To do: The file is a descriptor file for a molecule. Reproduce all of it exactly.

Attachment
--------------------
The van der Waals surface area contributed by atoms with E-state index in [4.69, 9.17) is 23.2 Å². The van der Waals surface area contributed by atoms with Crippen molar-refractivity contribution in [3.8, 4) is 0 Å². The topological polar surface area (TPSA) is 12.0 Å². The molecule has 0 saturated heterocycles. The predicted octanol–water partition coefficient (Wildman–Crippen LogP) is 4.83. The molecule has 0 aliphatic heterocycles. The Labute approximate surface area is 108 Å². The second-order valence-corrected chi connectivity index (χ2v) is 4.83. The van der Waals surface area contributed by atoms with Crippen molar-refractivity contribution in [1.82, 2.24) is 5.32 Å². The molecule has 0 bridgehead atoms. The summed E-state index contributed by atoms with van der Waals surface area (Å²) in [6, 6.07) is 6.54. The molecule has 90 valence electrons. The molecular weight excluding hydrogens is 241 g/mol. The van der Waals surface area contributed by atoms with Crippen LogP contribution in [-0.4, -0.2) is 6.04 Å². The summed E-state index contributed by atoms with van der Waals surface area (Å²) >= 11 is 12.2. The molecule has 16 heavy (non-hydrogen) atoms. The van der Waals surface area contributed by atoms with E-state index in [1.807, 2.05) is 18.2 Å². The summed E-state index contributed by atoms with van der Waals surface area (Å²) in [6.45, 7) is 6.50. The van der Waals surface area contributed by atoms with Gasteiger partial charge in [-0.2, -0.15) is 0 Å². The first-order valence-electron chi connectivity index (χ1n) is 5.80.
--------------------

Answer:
The van der Waals surface area contributed by atoms with E-state index in [4.69, 9.17) is 23.2 Å². The van der Waals surface area contributed by atoms with Crippen molar-refractivity contribution in [3.8, 4) is 0 Å². The topological polar surface area (TPSA) is 12.0 Å². The molecule has 0 saturated heterocycles. The predicted octanol–water partition coefficient (Wildman–Crippen LogP) is 4.83. The molecule has 0 aliphatic heterocycles. The Labute approximate surface area is 108 Å². The second-order valence-corrected chi connectivity index (χ2v) is 4.83. The van der Waals surface area contributed by atoms with Crippen molar-refractivity contribution in [1.82, 2.24) is 5.32 Å². The molecule has 0 bridgehead atoms. The summed E-state index contributed by atoms with van der Waals surface area (Å²) in [6, 6.07) is 6.54. The molecule has 90 valence electrons. The molecular weight excluding hydrogens is 241 g/mol. The van der Waals surface area contributed by atoms with Crippen LogP contribution in [-0.4, -0.2) is 6.04 Å². The summed E-state index contributed by atoms with van der Waals surface area (Å²) >= 11 is 12.2. The molecule has 16 heavy (non-hydrogen) atoms. The van der Waals surface area contributed by atoms with E-state index in [1.807, 2.05) is 18.2 Å². The summed E-state index contributed by atoms with van der Waals surface area (Å²) in [6.45, 7) is 6.50. The van der Waals surface area contributed by atoms with Gasteiger partial charge in [-0.2, -0.15) is 0 Å². The first-order valence-electron chi connectivity index (χ1n) is 5.80.